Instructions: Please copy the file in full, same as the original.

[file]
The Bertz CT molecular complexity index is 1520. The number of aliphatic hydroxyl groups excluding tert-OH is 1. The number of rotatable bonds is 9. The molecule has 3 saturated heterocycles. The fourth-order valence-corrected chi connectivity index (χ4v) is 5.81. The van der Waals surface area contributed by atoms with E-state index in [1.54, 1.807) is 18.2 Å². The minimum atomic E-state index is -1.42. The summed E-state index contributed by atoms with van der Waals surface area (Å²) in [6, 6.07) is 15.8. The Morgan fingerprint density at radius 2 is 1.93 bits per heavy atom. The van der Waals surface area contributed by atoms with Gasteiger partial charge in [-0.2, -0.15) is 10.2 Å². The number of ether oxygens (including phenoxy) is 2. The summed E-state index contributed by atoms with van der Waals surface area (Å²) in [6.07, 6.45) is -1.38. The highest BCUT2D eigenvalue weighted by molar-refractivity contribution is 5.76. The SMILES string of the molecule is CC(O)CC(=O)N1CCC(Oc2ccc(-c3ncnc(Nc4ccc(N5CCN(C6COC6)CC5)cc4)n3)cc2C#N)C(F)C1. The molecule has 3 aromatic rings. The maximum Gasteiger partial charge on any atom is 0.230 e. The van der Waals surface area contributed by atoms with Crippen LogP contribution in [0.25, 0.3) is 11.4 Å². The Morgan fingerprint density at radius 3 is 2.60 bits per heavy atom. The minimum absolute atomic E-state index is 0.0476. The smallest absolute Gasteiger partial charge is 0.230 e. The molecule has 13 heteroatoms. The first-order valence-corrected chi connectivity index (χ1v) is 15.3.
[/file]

The Bertz CT molecular complexity index is 1520. The number of aliphatic hydroxyl groups excluding tert-OH is 1. The number of rotatable bonds is 9. The molecule has 3 saturated heterocycles. The fourth-order valence-corrected chi connectivity index (χ4v) is 5.81. The van der Waals surface area contributed by atoms with E-state index in [1.54, 1.807) is 18.2 Å². The minimum atomic E-state index is -1.42. The summed E-state index contributed by atoms with van der Waals surface area (Å²) in [6, 6.07) is 15.8. The Morgan fingerprint density at radius 2 is 1.93 bits per heavy atom. The van der Waals surface area contributed by atoms with Gasteiger partial charge in [-0.2, -0.15) is 10.2 Å². The number of ether oxygens (including phenoxy) is 2. The summed E-state index contributed by atoms with van der Waals surface area (Å²) in [6.07, 6.45) is -1.38. The highest BCUT2D eigenvalue weighted by molar-refractivity contribution is 5.76. The SMILES string of the molecule is CC(O)CC(=O)N1CCC(Oc2ccc(-c3ncnc(Nc4ccc(N5CCN(C6COC6)CC5)cc4)n3)cc2C#N)C(F)C1. The molecule has 3 aromatic rings. The maximum Gasteiger partial charge on any atom is 0.230 e. The van der Waals surface area contributed by atoms with Crippen LogP contribution in [0.25, 0.3) is 11.4 Å². The Morgan fingerprint density at radius 3 is 2.60 bits per heavy atom. The minimum absolute atomic E-state index is 0.0476. The smallest absolute Gasteiger partial charge is 0.230 e. The molecule has 13 heteroatoms. The first-order valence-corrected chi connectivity index (χ1v) is 15.3.